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2016 PRESIDENTIAL ELECTION

ground game
KATHY HILDEBRAND / HANDOUT

Georgians on campaign trail for candidates

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Some Georgians aren’t waiting until the Peach State gets a chance to vote on March 1 to make their mark in this so-far volatile and downright unpredictable election cycle. Georgia volunteers and elected officials alike have fanned out across Iowa, New Hampshire and South Carolina in recent weeks to stump for their candidates and do whatever it takes to make a difference in the fight for the White House.

That painstaking behind-the-scenes work is such a vital part of American democracy that Mercer University political scientist Chris Grant decided his students needed to see it for themselves.

“So much of the momentum that comes out of these events determines who gets the nomination,” Grant said.

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UNDER THE GOLD DOME

Georgia Capitol
Bob Andres

Legislators exempt from laws they push

The push to let Georgians carry guns on college campuses is seen by some as only the latest example of state lawmakers backing legislation that they may not want applied to themselves. The statehouse is one of the places Georgians with carry licenses can’t bring their guns.

“It’s troubling to see, again and again, legislative leadership writing the Legislature out of the law, creating loopholes,” said state Sen. Nan Orrock, D-Atlanta.

» Insider: Blunder will shape MARTA debate

PERSONAL JOURNEYS

LA Reid
Paras Griffin

When Atlanta became home to LaFace Records

Music industry powerhouse Antonio "LA" Reid is credited with cultivating and producing some of the biggest acts in the industrcy, including Usher, Pink, Justin Bieber, Outkast, TLC and Mariah Carey.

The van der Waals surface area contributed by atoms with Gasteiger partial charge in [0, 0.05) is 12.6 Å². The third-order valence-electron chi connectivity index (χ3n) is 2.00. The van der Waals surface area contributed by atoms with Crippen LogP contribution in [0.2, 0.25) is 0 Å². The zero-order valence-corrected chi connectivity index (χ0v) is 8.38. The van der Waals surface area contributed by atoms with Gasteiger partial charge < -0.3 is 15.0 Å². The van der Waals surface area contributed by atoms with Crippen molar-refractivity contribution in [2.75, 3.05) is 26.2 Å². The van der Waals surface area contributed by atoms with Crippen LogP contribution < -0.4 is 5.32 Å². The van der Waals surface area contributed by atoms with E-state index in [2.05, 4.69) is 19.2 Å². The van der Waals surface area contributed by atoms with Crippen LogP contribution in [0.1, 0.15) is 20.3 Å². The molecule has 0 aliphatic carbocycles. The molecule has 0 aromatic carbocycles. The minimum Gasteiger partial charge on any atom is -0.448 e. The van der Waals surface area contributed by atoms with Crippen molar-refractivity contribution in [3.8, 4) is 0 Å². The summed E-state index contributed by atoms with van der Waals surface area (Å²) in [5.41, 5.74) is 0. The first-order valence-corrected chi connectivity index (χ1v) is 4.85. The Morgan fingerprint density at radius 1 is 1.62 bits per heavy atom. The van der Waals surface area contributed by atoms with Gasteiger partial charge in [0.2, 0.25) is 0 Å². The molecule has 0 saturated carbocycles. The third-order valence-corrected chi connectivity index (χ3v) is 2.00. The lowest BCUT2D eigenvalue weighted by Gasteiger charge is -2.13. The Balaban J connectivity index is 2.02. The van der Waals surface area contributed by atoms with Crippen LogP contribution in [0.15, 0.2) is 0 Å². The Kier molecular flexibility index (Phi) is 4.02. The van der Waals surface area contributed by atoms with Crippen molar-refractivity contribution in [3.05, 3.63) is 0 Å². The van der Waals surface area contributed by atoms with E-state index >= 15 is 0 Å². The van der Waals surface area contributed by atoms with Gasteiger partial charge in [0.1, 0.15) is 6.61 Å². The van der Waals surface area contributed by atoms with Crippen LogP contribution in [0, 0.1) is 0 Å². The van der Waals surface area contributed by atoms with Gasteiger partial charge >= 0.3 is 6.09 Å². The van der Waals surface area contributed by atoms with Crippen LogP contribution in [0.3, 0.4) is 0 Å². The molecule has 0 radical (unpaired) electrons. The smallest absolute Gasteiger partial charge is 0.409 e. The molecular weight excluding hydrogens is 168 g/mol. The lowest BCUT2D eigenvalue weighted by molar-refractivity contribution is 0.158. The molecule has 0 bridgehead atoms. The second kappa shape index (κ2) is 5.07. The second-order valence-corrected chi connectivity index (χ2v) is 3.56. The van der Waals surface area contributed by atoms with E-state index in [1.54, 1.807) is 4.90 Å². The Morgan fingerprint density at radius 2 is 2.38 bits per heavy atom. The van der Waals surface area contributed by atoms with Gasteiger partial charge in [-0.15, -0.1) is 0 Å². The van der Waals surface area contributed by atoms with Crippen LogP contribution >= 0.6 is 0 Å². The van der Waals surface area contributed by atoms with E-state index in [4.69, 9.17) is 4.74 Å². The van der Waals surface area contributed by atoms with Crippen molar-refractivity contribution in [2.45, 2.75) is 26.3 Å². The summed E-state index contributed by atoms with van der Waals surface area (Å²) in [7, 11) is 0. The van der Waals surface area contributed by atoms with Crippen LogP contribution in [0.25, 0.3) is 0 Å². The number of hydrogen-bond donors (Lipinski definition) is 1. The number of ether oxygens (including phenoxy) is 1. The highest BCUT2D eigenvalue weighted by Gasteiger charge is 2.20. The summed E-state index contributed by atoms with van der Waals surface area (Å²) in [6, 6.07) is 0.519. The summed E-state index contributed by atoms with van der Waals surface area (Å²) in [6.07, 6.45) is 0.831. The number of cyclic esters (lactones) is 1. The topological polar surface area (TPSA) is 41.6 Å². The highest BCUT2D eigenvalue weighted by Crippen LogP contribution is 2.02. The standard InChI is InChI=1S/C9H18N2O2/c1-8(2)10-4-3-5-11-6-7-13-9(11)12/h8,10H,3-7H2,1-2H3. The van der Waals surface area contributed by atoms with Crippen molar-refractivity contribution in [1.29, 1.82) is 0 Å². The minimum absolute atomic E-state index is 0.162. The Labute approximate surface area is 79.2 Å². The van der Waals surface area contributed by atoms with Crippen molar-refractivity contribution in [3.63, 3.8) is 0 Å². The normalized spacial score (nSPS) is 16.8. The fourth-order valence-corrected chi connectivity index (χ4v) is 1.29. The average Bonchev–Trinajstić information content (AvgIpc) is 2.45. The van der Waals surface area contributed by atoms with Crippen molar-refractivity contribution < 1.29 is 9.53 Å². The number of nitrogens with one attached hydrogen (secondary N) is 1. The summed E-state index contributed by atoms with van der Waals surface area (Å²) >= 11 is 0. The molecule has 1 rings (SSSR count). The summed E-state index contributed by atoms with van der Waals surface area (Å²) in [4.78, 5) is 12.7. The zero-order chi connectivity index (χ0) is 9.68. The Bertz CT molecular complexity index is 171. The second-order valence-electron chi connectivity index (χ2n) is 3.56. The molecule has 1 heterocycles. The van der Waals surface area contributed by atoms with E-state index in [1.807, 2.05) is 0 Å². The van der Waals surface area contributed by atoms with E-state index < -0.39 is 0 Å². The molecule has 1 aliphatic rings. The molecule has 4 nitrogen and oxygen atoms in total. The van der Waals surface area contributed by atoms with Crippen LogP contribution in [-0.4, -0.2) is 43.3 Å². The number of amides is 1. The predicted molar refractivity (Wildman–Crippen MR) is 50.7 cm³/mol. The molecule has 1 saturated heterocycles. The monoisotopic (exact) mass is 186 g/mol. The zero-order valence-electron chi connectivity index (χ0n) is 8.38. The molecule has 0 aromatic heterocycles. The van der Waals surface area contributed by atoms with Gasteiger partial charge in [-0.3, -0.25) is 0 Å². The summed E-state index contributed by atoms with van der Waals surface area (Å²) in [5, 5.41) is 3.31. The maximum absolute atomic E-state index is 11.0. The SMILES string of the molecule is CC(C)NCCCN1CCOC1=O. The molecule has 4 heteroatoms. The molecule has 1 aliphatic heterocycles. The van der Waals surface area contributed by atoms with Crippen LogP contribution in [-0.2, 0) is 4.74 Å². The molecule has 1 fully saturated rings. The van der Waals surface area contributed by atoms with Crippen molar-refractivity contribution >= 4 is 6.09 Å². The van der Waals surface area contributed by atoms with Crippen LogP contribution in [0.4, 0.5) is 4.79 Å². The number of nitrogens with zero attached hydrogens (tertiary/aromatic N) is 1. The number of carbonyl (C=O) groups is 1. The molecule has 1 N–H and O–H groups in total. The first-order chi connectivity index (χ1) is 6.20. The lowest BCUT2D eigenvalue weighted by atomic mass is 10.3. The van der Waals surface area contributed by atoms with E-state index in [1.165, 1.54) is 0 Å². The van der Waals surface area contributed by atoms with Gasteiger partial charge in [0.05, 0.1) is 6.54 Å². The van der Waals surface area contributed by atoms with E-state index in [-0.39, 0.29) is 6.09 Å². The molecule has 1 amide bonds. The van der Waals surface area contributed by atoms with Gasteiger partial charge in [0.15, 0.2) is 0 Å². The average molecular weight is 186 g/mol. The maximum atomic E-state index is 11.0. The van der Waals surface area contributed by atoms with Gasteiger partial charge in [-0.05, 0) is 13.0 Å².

In an excerpt from his new memoir, he shares the story of his move to Atlanta to establish LaFace Records with Kenny "Babyface" Edmonds and his first meeting with Whitney Houston. Atlanta hasn't been the same since.

GEORGIA

food stamps thumbnail
Hyosub Shin

Some food stamp recipients required to work

Thousands of food stamp recipients in three metro Atlanta counties are facing an ultimatum: get a job or lose your benefits.

Under rules that began Jan. 1, they can collect food stamps for only three months in a three-year period, unless they get into a job or training program. The rules apply to able-bodied adults without children in Cobb, Gwinnett and Hall countiesGeorgia officials say they expect to expand the initiative.

» Shaming at the grocery store


LIFE WITH GRACIE

Michael Holmes
Gracie Bonds Staples / AJC

Atlanta desegregation began on golf course

At a once forbidden place for African Americans, Michael Holmes talked about the moment members of his family challenged segregation in Atlanta for the first time.

In 1951, Holmes’ father Alfred “Tup” Holmes, uncle Oliver Holmes, grandfather Dr. Hamilton M. Holmes and friend Charles Bell were turned away from the historic Bobby Jones Golf Course in northwest Atlanta and would go on to launch one of the first desegregation lawsuits in Atlanta.

DEKALB COUNTY

Lee May
Kent D. Johnson

CEO Lee May explains why he won’t run for election

When Lee May ascended to the position of DeKalb CEO, he took over a county dealing with corruption allegations and criminal prosecutions of officials. He’s also found himself targeted by special investigators. The GBI last month declined to pursue further investigations. Still, May announced Friday he won’t run for county CEO. He told The AJC why he plans to leave office when his term expires at the end of 2016.

AVIATION

air traffic control

Air traffic control spinoff plan debated

A proposal to peel air traffic control functions away from the government and put them in the hands of a nonprofit corporation has prompted impassioned debate — and pitted Delta Air Lines against other carriers and the national controllers’ union.

Last week, supporters of the idea in Congress pushed it onto the front burner by including it in a Federal Aviation Administration reauthorization bill.

» Delta’s rising CEO inherits big profits, issues


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